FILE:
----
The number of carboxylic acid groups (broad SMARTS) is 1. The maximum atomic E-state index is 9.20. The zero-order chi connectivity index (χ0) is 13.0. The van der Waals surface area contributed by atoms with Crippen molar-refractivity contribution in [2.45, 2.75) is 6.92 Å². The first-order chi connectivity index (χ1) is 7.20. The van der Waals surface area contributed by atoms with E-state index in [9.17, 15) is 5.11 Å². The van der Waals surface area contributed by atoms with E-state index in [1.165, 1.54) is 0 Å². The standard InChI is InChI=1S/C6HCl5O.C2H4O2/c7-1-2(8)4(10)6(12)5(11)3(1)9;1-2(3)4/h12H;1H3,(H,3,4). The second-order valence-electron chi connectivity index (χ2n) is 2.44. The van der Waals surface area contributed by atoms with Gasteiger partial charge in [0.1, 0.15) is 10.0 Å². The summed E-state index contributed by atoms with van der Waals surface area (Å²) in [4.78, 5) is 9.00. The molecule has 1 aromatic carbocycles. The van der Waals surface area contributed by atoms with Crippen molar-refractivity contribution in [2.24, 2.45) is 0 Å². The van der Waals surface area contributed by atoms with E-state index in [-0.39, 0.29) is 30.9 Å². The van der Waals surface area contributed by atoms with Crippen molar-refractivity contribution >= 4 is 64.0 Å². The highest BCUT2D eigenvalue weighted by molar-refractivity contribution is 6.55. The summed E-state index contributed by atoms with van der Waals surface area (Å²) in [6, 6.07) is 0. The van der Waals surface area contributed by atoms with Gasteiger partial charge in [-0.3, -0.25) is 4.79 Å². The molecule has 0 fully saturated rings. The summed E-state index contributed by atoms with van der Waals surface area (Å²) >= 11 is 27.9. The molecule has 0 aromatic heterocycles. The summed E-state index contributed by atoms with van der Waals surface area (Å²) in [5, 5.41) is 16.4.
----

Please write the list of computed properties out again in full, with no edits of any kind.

The number of carboxylic acid groups (broad SMARTS) is 1. The maximum atomic E-state index is 9.20. The zero-order chi connectivity index (χ0) is 13.0. The van der Waals surface area contributed by atoms with Crippen molar-refractivity contribution in [2.45, 2.75) is 6.92 Å². The first-order chi connectivity index (χ1) is 7.20. The van der Waals surface area contributed by atoms with E-state index in [9.17, 15) is 5.11 Å². The van der Waals surface area contributed by atoms with E-state index in [1.165, 1.54) is 0 Å². The standard InChI is InChI=1S/C6HCl5O.C2H4O2/c7-1-2(8)4(10)6(12)5(11)3(1)9;1-2(3)4/h12H;1H3,(H,3,4). The second-order valence-electron chi connectivity index (χ2n) is 2.44. The van der Waals surface area contributed by atoms with Gasteiger partial charge in [0.1, 0.15) is 10.0 Å². The summed E-state index contributed by atoms with van der Waals surface area (Å²) in [4.78, 5) is 9.00. The molecule has 1 aromatic carbocycles. The van der Waals surface area contributed by atoms with Crippen molar-refractivity contribution in [2.24, 2.45) is 0 Å². The van der Waals surface area contributed by atoms with E-state index in [-0.39, 0.29) is 30.9 Å². The van der Waals surface area contributed by atoms with Crippen molar-refractivity contribution >= 4 is 64.0 Å². The highest BCUT2D eigenvalue weighted by molar-refractivity contribution is 6.55. The summed E-state index contributed by atoms with van der Waals surface area (Å²) in [6, 6.07) is 0. The van der Waals surface area contributed by atoms with Gasteiger partial charge in [-0.3, -0.25) is 4.79 Å². The molecule has 0 fully saturated rings. The summed E-state index contributed by atoms with van der Waals surface area (Å²) >= 11 is 27.9. The molecule has 0 aromatic heterocycles. The summed E-state index contributed by atoms with van der Waals surface area (Å²) in [5, 5.41) is 16.4.